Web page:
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Family, Friends Mourn Freddie Gray At Wake One Night After Chaotic Protests

The family of Freddie Gray held a wake in Baltimore Sunday for the 25-year-old unarmed black man who died from a spinal injury that he received while in police custody. The service followed a night of demonstrations that lead to the arrests of 35 people.

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The family of Freddie Gray held a wake for him Sunday, following the largest protest in Baltimore since he died on April 19. It's been two weeks since the foot chase with officers and a ride in a police van left him with a mysterious spinal injury.


About 1,200 protesters gathered at City Hall in Baltimore on Saturday, officials said, to protest Gray's death, which has prompted almost daily demonstrations since he died.

The protest on Saturday was largely peaceful, but a handful of people broke off from the group and destroyed property, including cop cars. At least 35 people were arrested and six injured.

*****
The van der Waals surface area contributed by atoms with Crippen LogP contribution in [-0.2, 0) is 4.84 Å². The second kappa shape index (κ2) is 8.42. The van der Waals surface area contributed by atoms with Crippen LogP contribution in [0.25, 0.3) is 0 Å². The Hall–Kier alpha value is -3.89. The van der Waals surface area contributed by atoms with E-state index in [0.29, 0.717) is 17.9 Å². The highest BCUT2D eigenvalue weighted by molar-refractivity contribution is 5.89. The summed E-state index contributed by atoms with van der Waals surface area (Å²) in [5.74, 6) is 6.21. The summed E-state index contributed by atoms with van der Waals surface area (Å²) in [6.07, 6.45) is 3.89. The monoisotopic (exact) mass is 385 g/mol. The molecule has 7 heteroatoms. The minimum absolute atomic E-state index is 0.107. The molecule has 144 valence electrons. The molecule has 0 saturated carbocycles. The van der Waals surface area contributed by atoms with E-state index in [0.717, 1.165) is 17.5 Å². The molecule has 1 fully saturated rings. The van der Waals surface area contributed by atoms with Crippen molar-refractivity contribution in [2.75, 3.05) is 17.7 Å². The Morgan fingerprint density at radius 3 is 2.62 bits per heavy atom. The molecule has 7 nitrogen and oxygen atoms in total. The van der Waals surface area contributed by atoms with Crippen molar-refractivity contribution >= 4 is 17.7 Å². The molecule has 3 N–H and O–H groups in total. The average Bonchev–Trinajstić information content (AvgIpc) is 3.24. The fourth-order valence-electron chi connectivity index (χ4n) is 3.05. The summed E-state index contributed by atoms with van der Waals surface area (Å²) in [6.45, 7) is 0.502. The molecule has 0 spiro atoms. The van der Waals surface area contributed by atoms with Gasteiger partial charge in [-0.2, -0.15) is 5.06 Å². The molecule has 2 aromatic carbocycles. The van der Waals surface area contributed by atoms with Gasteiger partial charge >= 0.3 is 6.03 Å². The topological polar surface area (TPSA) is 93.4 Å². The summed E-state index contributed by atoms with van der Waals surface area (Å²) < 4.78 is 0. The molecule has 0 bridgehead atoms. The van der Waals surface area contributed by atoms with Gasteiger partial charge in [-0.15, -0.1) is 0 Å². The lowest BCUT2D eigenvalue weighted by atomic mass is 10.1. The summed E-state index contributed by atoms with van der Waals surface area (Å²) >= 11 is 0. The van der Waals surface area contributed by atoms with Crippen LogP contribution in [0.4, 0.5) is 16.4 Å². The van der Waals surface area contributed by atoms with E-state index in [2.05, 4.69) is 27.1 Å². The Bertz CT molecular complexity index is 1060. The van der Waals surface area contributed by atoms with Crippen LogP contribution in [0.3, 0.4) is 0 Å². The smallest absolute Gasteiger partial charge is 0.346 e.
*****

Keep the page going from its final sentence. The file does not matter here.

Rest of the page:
Before Sunday's wake, Gray's family called for protesters to be peaceful.

"My family wants to say, 'Can y'all please, please stop the violence,'" said his sister Fredericka Gray on Saturday night, according to CNN. "Freddie Gray would not want this."

Inside the lid of the coffin was a pillow with the quote "Peace, Y'all," and a picture of Gray bordered by doves, the Associated Press reported.

Gray's relatives, including his parents, sisters, and grandmother, sat near the casket in the chapel, greeting those who came to pay their respects, according to the Baltimore Sun.


Gray's funeral is scheduled for Monday, and will be held at New Shiloh Baptist Church, according to CBS Local.

The Gray family will allow visitation at the church before services, beginning at 10 a.m.

The White House said Sunday night that it would send a representative from President Barack Obama's initiative for minority males to Gray's funeral.

Broderick Johnson, the chairman of the My Brother's Keeper Task Force, will represent the Obama administration at Monday's funeral for Freddie Gray, the Associated Press reported.

Johnson, who is a Baltimore native, will be accompanied by two other officials.

Michelle Broder Van Dyke is a reporter and night editor for BuzzFeed News and is based in Hawaii.

Contact Michelle Broder Van Dyke at

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